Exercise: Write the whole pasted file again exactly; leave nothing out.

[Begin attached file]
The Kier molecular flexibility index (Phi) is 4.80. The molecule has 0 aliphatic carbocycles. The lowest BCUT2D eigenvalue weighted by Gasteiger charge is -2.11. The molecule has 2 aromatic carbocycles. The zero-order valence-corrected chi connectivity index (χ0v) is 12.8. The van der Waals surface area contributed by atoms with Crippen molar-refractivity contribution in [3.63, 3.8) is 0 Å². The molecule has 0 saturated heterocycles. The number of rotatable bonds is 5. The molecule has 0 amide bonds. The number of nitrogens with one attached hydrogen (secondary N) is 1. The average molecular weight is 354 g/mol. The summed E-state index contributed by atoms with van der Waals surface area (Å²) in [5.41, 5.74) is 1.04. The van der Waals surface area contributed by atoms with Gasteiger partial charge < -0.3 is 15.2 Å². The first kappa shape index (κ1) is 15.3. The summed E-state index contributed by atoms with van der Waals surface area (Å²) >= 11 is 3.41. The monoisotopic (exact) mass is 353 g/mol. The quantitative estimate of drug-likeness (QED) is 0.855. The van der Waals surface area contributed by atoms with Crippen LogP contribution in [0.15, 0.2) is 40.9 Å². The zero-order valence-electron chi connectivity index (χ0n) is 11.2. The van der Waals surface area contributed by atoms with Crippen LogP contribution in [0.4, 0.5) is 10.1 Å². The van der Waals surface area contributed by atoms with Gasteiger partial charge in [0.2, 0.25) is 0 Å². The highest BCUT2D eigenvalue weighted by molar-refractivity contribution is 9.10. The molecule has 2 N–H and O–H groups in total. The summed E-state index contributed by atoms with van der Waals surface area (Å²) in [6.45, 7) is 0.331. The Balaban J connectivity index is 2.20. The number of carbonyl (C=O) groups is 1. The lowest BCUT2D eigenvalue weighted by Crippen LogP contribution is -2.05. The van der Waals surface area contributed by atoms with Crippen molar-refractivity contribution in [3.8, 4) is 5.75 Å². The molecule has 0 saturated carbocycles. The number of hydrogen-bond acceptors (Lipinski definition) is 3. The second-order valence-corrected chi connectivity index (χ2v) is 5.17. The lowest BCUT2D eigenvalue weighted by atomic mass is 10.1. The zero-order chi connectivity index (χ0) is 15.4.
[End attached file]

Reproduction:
The Kier molecular flexibility index (Phi) is 4.80. The molecule has 0 aliphatic carbocycles. The lowest BCUT2D eigenvalue weighted by Gasteiger charge is -2.11. The molecule has 2 aromatic carbocycles. The zero-order valence-corrected chi connectivity index (χ0v) is 12.8. The van der Waals surface area contributed by atoms with Crippen molar-refractivity contribution in [3.63, 3.8) is 0 Å². The molecule has 0 saturated heterocycles. The number of rotatable bonds is 5. The molecule has 0 amide bonds. The number of nitrogens with one attached hydrogen (secondary N) is 1. The average molecular weight is 354 g/mol. The summed E-state index contributed by atoms with van der Waals surface area (Å²) in [5.41, 5.74) is 1.04. The van der Waals surface area contributed by atoms with Gasteiger partial charge < -0.3 is 15.2 Å². The first kappa shape index (κ1) is 15.3. The summed E-state index contributed by atoms with van der Waals surface area (Å²) >= 11 is 3.41. The monoisotopic (exact) mass is 353 g/mol. The quantitative estimate of drug-likeness (QED) is 0.855. The van der Waals surface area contributed by atoms with Crippen LogP contribution in [0.15, 0.2) is 40.9 Å². The zero-order valence-electron chi connectivity index (χ0n) is 11.2. The van der Waals surface area contributed by atoms with Crippen LogP contribution in [0.4, 0.5) is 10.1 Å². The van der Waals surface area contributed by atoms with Gasteiger partial charge in [0.2, 0.25) is 0 Å². The highest BCUT2D eigenvalue weighted by molar-refractivity contribution is 9.10. The molecule has 2 N–H and O–H groups in total. The summed E-state index contributed by atoms with van der Waals surface area (Å²) in [6.45, 7) is 0.331. The Balaban J connectivity index is 2.20. The number of carbonyl (C=O) groups is 1. The lowest BCUT2D eigenvalue weighted by Crippen LogP contribution is -2.05. The van der Waals surface area contributed by atoms with Crippen molar-refractivity contribution in [3.8, 4) is 5.75 Å². The molecule has 0 saturated carbocycles. The number of hydrogen-bond acceptors (Lipinski definition) is 3. The second-order valence-corrected chi connectivity index (χ2v) is 5.17. The lowest BCUT2D eigenvalue weighted by atomic mass is 10.1. The zero-order chi connectivity index (χ0) is 15.4.